We conduct an incredible amount of business and personal processes online. In fact, we have come to a point where we are almost forced to use online services as it is advertised as being more convenient and safe and very often with a cheaper price as well. However, this is not always the case. I am sure that at some point in your online adventures you have received a notification to be aware of online phishing and email scams. Well it seems that even HMRC is now facing this dilemma. They recently released a statement warning citizens of these types of scams.
The shift to use online services has a correlating shift in the increase of online scams. The scams have a spectrum of sophistication depending on the designer of the scam and the intended target audience. It appears that UK tax payers are now prime targets of these frauds. HMRC has been notified of email scams in which bank account details and passwords are being requested. Many of these emails claim to be sent directly from HMRC so as to maintain authenticity. The level of cleverness has reached such a point that the email may direct the user to a false website that looks identical to HMRC’s actual site. Last year HMRC shut down 8,877 such fake websites with the support of other agencies - a 500% increase against 2013’s figures. HMRC’s statistics also claim that between April and July 2014 nearly 51,000 phishing scams were reported and they are now urging anyone who may have encountered a scam to contact them immediately. Unfortunately, with the increase of an online presence there is an increase in fraudulent behavior. At the moment there is no way to completely eradicate these scams however, the public can take precautions to minimize the chance of getting tangled in one.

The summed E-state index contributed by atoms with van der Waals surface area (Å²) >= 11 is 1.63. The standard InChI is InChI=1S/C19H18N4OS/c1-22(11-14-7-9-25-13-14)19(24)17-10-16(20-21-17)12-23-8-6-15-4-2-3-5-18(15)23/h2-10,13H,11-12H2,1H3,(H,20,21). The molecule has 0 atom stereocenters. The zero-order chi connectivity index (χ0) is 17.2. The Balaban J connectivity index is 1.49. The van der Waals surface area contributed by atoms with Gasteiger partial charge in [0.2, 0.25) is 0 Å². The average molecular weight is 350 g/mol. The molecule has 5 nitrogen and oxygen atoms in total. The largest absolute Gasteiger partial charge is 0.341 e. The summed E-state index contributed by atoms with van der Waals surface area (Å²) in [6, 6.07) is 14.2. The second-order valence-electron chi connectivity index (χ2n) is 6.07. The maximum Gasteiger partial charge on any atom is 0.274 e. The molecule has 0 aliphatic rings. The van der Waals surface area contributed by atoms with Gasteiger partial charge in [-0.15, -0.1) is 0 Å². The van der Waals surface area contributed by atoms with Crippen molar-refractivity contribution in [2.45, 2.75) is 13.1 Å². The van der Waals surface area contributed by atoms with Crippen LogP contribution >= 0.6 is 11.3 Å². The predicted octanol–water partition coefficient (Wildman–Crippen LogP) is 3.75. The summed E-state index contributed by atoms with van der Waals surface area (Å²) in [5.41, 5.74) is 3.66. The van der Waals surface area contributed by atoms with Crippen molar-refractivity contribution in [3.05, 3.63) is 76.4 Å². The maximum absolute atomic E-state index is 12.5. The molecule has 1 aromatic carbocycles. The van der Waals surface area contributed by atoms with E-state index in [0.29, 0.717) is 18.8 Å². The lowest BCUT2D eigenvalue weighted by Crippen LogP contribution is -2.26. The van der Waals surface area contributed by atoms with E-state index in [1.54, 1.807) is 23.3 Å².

Director General of Benefits and Credits, HMRC, Nick Lodge, said, “We have cracked down on phishing emails and scam websites, but the fraudsters’ methods are constantly changing, so people must remain vigilant.”
Individuals can protect themselves by providing all tax credit information on the www.gov.uk website directly through their web browser rather than clicking on a link sent by email. They should also be aware that HMRC will never ask the public to send any personal information by email. The final step one can take to protect themselves is to use their common sense and gut instinct. If you feel something does not sound truthful then contact the relevant authority to confirm this. Take care in submitting your tax credits this year and if you feel unsure about anything you can always contact a local tax agent to get a clarification.
HMRChas advice on recognising scam emails, and how to report them, on GOV.UK.